Of course, your routine sky dive is one thing — when it came time to make a call about Luke's latest and historic parachute-less jump, Logan was on both parents' minds.

"Of course Logan always came up in our discussions," Monica says. "And truthfully, maybe not at first, because everything was just speculation on how to do this jump and can it be executed properly. I don’t think we actually started to talk about Logan until later in the project and maybe until the very last week or so. We were always up front with him with all the information about the jump. He watched the tests drops of the weighted metal sled into the net and would watch Luke practice jumping above the light system and then open his parachute. He’s 4 — to him, this was Dad at ‘work.’"

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Monica and Luke met in high school, but she says they didn't really connect until years later, when both were coaching separate volleyball teams and met again at a charity volleyball camp event. Prior to meeting Luke, Monica didn't have experience with sky diving, but she became curious about it at around 16 or 17. It wasn't until she was 23 that Luke accompanied her on her first tandem sky diving trip — she became so hooked that she started the static-line progression (sky diving lessons) the following week.

This couple might be on the same page when it comes to sky diving and involving their son in their world, but that doesn’t mean everyone else understands their way of life. After Luke’s story made headlines everywhere this week, plenty of people came forward to criticize the Aikins family for allowing Logan to witness what could have been a devastating moment had something happened to his father during the jump, as well as for their career choice. They questioned whether parents should take these kinds of risks after having children. Monica says she doesn't care one bit what people say or think because the negativity is coming from people who don't know her, her family or what their lifestyle is all about.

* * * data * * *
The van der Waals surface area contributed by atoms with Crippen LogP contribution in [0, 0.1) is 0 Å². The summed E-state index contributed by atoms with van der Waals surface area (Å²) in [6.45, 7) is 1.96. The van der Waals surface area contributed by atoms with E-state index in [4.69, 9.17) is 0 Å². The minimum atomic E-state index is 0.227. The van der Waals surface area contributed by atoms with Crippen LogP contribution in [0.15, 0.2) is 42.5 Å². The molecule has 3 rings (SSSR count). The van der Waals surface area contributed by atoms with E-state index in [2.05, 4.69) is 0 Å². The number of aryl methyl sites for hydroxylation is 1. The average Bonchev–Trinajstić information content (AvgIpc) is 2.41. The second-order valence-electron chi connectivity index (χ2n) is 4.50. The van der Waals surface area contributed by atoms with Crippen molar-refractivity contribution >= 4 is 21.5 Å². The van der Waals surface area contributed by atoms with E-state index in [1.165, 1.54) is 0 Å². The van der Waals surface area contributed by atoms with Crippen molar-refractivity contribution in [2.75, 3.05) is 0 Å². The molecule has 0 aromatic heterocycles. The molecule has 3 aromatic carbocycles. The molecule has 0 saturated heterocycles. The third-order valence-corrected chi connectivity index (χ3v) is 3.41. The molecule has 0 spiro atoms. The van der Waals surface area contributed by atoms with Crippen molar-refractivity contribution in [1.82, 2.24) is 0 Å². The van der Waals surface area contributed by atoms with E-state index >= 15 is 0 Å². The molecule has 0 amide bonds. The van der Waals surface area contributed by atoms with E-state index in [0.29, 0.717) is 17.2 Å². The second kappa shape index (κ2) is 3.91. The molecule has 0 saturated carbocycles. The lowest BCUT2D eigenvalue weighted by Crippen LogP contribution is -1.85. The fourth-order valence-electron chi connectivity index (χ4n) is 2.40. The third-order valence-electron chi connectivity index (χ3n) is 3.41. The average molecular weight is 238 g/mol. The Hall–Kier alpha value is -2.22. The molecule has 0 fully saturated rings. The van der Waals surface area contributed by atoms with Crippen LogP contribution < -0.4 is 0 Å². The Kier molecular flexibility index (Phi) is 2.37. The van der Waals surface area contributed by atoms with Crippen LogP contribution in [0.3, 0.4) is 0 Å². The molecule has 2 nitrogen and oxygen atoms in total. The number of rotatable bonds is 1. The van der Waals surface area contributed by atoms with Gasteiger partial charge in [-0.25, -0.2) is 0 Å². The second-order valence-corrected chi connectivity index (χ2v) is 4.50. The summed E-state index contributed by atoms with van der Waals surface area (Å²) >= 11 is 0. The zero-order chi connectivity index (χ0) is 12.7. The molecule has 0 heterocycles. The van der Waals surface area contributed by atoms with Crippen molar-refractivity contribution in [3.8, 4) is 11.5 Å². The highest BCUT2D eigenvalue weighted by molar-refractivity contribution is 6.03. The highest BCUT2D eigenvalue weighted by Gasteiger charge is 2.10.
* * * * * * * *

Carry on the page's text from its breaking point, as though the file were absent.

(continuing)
"In my opinion, there was no question that I would have Logan there for the jump," Monica says. "If I wasn’t 100 percent sure that Luke [was] going to land into that net, Logan, Luke nor I would have gone to California to make and witness the jump. Luke and I would talk daily on his progress, and I have been there all along to witness the testing and his preparation for the jump, so I guess you could say that this jump became our new lifestyle."

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That isn't to say the Aikins didn't have any apprehensions about this jump — or harbor those same thoughts many moms have when faced with a stressful situation involving their children. "As we flew down in our plane to California for this event, I sat in the back of the plane, and my mind was going all over the place," she says. "I thought about what if this happened… and what if this happens — what will I do? I guess trying to set my mind around the worst-case scenario to the 'just broke a bone' — which, by the way, I would be laughing at, because it would be so minor — to the 'all went well' scenario. I knew that no matter what, good or bad, our lives would be altered after this trip."

Before you go, check out our slideshow below:

Mom defends letting 4-year-old watch his dad sky-dive 25,000 feet without a parachute
Image: Tetra Images - Eric Isakson/Getty Images